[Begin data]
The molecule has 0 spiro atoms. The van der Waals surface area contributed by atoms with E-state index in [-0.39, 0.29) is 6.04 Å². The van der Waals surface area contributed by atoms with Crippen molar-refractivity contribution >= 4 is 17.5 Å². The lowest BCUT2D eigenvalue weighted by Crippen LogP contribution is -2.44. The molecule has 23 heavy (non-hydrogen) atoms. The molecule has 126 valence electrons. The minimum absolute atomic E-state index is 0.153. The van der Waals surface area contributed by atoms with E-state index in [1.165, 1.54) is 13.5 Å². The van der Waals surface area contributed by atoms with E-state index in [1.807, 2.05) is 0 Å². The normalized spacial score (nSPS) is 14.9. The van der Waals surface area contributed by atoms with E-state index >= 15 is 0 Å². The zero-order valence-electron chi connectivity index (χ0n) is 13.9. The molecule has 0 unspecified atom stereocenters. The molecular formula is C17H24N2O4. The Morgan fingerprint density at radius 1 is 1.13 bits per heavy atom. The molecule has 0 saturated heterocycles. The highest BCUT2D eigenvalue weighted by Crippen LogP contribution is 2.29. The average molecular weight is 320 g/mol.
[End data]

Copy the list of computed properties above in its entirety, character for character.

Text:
The molecule has 0 spiro atoms. The van der Waals surface area contributed by atoms with E-state index in [-0.39, 0.29) is 6.04 Å². The van der Waals surface area contributed by atoms with Crippen molar-refractivity contribution >= 4 is 17.5 Å². The lowest BCUT2D eigenvalue weighted by Crippen LogP contribution is -2.44. The molecule has 23 heavy (non-hydrogen) atoms. The molecule has 126 valence electrons. The minimum absolute atomic E-state index is 0.153. The van der Waals surface area contributed by atoms with E-state index in [1.165, 1.54) is 13.5 Å². The van der Waals surface area contributed by atoms with E-state index in [1.807, 2.05) is 0 Å². The normalized spacial score (nSPS) is 14.9. The van der Waals surface area contributed by atoms with E-state index >= 15 is 0 Å². The zero-order valence-electron chi connectivity index (χ0n) is 13.9. The molecule has 0 unspecified atom stereocenters. The molecular formula is C17H24N2O4. The Morgan fingerprint density at radius 1 is 1.13 bits per heavy atom. The molecule has 0 saturated heterocycles. The highest BCUT2D eigenvalue weighted by Crippen LogP contribution is 2.29. The average molecular weight is 320 g/mol.